Inspiration is a funny thing. It is often born from the most unlikely sources and flashes into consciousness at the worst possible moments. Yet these capricious insights are an integral part of the creative process. To be inspired is to be “in Spirit” and that was exactly how the seeds of this image began to sprout.
Over the course of 3 weeks, I had been listening to several talks by various thinkers and intuitives on the topic enlightenment and the expansion of consciousness. The more I absorbed their perspectives and meditated upon the topic the more insights poured into my mind and spirit. Over those weeks, I felt a growing need to not only synthesize these insights but to share them with others.
As human beings, we often think of ascension as an upward, and often hierarchical movement, but in reality, ascension is circular and holistic. Ascension is about expansion! The expansion and integration of one’s consciousness throughout all levels of self. Thus, one becomes fully self-actualized and self-aware physically, mentally, spiritually, and energetically. From this perspective, one can only ascend outward and upward to the level or depth one has also gone downward and inward.
This can be evidenced not only in Jesus’ life and ministry but in the writings and biographies of all the spiritual masters. We see what can best be described as a kind of implosion. Each master first begins by going within in an effort to know the self’s inner world and locate that quiet, silent place of inner spaciousness. But in each instance, the master begins to discover that the journey within is simultaneously connecting her/him more deeply to all that is without and beyond. Paradoxically, each one discovered that the universal resides within the particular. Yet each reached a point upon the inward journey where there was no further they could go. The journey inward was then replaced by an opening, a flowering, or a rapid outward expansion which completely altered their way of being. This transformation occurs as a result of the inward exploration and is directly linked to the act that we refer to as ascension.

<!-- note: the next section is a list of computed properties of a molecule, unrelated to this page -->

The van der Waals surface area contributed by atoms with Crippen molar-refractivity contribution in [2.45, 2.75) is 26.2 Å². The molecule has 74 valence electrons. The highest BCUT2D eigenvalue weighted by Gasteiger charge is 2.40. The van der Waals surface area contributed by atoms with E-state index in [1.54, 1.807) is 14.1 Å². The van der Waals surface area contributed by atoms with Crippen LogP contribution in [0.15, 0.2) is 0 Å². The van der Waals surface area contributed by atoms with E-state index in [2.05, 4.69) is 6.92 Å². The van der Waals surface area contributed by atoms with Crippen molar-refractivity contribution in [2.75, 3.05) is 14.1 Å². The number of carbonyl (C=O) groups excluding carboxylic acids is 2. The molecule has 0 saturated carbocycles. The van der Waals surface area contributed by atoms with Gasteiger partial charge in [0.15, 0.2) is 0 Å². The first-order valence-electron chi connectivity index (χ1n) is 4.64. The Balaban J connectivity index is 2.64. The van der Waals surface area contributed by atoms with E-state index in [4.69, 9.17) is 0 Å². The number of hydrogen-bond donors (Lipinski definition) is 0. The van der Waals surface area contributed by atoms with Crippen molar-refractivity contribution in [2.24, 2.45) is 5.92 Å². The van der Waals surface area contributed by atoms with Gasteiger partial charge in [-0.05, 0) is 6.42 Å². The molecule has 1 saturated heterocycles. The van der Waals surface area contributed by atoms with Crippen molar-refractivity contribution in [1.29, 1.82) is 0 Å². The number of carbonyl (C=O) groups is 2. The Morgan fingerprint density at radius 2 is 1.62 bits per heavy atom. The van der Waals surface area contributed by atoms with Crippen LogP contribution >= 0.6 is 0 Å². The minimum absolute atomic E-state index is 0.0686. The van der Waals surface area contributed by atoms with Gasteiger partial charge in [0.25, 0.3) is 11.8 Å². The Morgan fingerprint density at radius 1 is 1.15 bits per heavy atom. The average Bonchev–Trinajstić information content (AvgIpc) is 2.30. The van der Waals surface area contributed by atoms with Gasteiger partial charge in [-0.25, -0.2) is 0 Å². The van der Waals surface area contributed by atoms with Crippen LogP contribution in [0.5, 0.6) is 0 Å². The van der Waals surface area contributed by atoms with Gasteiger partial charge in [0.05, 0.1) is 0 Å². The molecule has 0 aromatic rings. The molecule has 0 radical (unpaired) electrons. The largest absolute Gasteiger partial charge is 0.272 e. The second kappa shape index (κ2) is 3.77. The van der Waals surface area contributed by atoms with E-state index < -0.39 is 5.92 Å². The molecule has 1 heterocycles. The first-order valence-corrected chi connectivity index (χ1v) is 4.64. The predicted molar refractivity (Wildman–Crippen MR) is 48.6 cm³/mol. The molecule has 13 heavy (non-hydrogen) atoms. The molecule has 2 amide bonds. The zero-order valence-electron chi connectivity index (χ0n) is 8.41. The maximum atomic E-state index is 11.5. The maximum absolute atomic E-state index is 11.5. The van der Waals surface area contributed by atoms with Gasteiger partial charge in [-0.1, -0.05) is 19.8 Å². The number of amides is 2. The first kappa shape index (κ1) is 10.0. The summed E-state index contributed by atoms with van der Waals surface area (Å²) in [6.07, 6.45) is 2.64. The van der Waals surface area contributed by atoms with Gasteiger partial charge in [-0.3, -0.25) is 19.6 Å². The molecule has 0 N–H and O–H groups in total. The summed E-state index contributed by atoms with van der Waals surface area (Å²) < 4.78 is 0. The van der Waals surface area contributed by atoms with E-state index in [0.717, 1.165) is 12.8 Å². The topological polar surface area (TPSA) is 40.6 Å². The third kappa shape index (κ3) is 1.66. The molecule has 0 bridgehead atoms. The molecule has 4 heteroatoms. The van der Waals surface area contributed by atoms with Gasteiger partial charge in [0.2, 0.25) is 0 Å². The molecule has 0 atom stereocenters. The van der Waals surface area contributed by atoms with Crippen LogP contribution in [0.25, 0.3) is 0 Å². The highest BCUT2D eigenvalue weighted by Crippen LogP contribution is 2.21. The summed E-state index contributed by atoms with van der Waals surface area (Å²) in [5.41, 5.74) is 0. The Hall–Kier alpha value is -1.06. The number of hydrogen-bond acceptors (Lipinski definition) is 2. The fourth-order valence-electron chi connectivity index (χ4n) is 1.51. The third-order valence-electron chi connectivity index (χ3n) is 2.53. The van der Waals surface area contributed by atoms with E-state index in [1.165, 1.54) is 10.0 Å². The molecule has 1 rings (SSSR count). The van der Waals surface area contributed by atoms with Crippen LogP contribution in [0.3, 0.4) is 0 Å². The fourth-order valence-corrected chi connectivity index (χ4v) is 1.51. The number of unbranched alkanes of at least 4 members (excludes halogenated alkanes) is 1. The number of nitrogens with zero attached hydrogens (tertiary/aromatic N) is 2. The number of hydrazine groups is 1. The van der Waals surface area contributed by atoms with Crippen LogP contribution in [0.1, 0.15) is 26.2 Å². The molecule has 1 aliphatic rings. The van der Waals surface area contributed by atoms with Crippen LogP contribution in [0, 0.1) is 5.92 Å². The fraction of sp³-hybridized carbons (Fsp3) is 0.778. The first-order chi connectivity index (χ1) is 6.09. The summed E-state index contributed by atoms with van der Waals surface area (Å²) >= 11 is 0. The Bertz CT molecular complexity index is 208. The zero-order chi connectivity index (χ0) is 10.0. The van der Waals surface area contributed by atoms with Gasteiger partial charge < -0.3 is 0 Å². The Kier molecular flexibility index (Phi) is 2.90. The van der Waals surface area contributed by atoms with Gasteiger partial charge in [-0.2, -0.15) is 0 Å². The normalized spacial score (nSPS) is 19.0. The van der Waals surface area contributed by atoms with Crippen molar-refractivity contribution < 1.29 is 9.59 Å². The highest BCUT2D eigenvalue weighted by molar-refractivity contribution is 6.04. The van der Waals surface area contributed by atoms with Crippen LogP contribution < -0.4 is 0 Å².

I chose Jesus because he is the most easily recognizable figure within my particular context. Since Jesus’ ascension is directly linked to his death and resurrection, I felt it was extremely important to make reference to these events within the work so that one can see the continuity between them. I began researching Jesus and the ascension using various theological texts and the biblical narratives. The main features of the biblical narratives are Jesus ascending up into the heavens, the presence of heavenly beings, the elements, and the disciples who stand in witness.
The image is painted using acrylic paints on a large solid wood board. I actually found the piece of board lying outside near a trash pick-up site. I was walking down the street and noticed this large piece of wood supported by a couple of trash bins. The wood’s surface was distressed by scrapes, peeling layers, and various rippling textures. Normally I wouldn’t even have paid attention to something like this but the surface was so intriguing that I decided to take it to my studio. It literally sat in my studio for a month and some days I would just sit in the studio and stare at it. I felt a connection to it in some way but I had no idea what to do with it? It wasn’t until I was halfway through my sketches for Ascension that I understood why I had been drawn to this block of wood.